ANZAC - Major Edward Cadogan, Suffolk Yeomanry, Attached 54th Division - The initial curiosity of being under shell fire had long departed Major Edward Cadogan, now he has been ashore a few weeks. The danger that hit home was the snipers bullet. Already Cadogan had received slight injuries to his face when a Turkish sniper hit his periscope. He was the lucky one.
"Up at 3am in the trenches. Fire the trench catapult at dawn with a cordite bomb (near Post 16) to Turkish trenches, which are about 100 yards away. Walter Guinness observes for me and says I am short of the mark. While off duty, one of the men comes to me and asks me to go back to the trenches as young Walker has been shot in the head at the same post where I had the contretemps with the periscope yesterday. I go up to see him. He is able to walk to the stretcher but is groaning a good deal. I walked by the side of the stretcher down to the dressing station. He eyed me curiously and asked me if he was badly hurt. I tried to reassure him. It may have been the last coherent sentence he ever uttered as his wound was a bad one and he has been a helpless lunatic ever since. He was one of the nicest and pluckiest boys in the regiment. He could have had a commission at any time he liked but he said he had made his pals in the ranks and he would prefer to go out with them to the front. He was a great loss to us. I hear from Frank Goldsmith who is in hospital down on the beach. He says it is filthy but he resisted the temptation of being evacuated off the peninsula, which was placed before him. He has a very stern sense of duty and would never leave anyone in the lurch.
Plenty of shells this morning over our trenches and dump. I cannot help smiling inwardly when I remember a month ago at Lemnos anxiously and curiously trying to catch a sound of the guns on the Dardanelles. I need not have been so anxious; a month on end of the sound of shot and shell is quite enough to satiate even the most martial mind.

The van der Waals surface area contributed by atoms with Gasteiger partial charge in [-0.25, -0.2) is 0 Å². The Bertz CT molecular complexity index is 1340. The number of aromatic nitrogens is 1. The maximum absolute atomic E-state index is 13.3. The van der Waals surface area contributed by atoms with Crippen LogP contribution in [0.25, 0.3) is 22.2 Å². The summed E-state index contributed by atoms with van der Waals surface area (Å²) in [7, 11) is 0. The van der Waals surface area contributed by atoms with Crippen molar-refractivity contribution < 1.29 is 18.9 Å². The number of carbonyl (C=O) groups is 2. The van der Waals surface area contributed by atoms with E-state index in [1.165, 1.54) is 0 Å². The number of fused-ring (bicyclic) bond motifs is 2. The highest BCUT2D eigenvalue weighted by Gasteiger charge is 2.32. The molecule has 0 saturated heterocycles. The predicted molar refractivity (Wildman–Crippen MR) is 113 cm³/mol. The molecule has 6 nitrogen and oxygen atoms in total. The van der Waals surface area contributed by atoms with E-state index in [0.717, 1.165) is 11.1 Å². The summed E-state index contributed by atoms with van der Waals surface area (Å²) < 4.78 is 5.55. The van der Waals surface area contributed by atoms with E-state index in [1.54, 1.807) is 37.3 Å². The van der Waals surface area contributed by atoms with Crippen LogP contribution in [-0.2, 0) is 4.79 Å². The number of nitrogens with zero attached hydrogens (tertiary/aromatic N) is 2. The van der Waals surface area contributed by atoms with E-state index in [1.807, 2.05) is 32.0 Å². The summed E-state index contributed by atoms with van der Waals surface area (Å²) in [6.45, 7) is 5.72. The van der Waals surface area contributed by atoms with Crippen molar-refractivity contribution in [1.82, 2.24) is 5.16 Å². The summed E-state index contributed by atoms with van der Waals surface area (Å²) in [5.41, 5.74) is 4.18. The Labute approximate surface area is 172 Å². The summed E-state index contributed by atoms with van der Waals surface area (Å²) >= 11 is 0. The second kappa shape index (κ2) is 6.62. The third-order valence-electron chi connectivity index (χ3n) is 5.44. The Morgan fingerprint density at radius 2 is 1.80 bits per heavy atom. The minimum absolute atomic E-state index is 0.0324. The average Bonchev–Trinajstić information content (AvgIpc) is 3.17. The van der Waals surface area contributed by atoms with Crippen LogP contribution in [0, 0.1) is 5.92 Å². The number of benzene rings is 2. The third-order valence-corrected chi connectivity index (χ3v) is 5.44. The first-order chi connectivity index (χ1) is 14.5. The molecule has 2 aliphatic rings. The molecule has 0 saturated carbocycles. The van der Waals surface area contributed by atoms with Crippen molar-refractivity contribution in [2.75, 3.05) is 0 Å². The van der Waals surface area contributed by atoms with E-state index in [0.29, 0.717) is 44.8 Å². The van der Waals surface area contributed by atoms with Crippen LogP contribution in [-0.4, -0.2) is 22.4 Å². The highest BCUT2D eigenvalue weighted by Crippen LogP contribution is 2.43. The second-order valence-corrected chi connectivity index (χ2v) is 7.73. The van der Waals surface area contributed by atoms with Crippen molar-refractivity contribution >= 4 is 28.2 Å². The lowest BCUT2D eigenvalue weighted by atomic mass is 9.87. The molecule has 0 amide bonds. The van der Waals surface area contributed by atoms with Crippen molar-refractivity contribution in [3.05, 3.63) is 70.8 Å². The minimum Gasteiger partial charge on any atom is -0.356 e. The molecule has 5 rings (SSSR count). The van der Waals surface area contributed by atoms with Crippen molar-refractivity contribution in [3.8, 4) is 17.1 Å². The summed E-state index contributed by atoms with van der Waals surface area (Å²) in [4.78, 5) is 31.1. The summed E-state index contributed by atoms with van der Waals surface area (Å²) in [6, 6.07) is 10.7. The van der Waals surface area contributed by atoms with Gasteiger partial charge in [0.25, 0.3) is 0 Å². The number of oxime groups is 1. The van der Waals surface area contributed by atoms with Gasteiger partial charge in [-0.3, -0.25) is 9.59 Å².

Doing nothing will wear away the strongest nerve. It strikes me now that modern warfare is either monotonous or terrifying – it is never enjoyable. The monotony is intensified here as there is such a small area to walk about in, but on the other hand, I bound to confess I prefer the monotony of the shells!"
Postscript: I spent some time trying to find out what happened to ‘Walker’ as in the diary there are no details referencing his full name, or subsequent story post wounding. I believe him to be Private John H. G. Walker, 1605, Suffolk Yeomanry who was discharged from the regiment on 17/6/16. According to his medal index card, in 1920 his father, Mr. A. Walker, asked for his sons medals to be destroyed. Why? It transpires that at this time his son was an inmate of a mental hospital, almost certainly the result of his Gallipoli head wound. It was not uncommon for medals to be unclaimed, and here is probably an example of the pain of 'losing' a son being too much.
E. Cadogan (edited by K. Charatan & C. Cecil), Under Fire in the Dardanelles: The Great War Diaries and Photographs of Major Edward Cadogan, (Barnsley: Pen & Sword, 2006), p.67.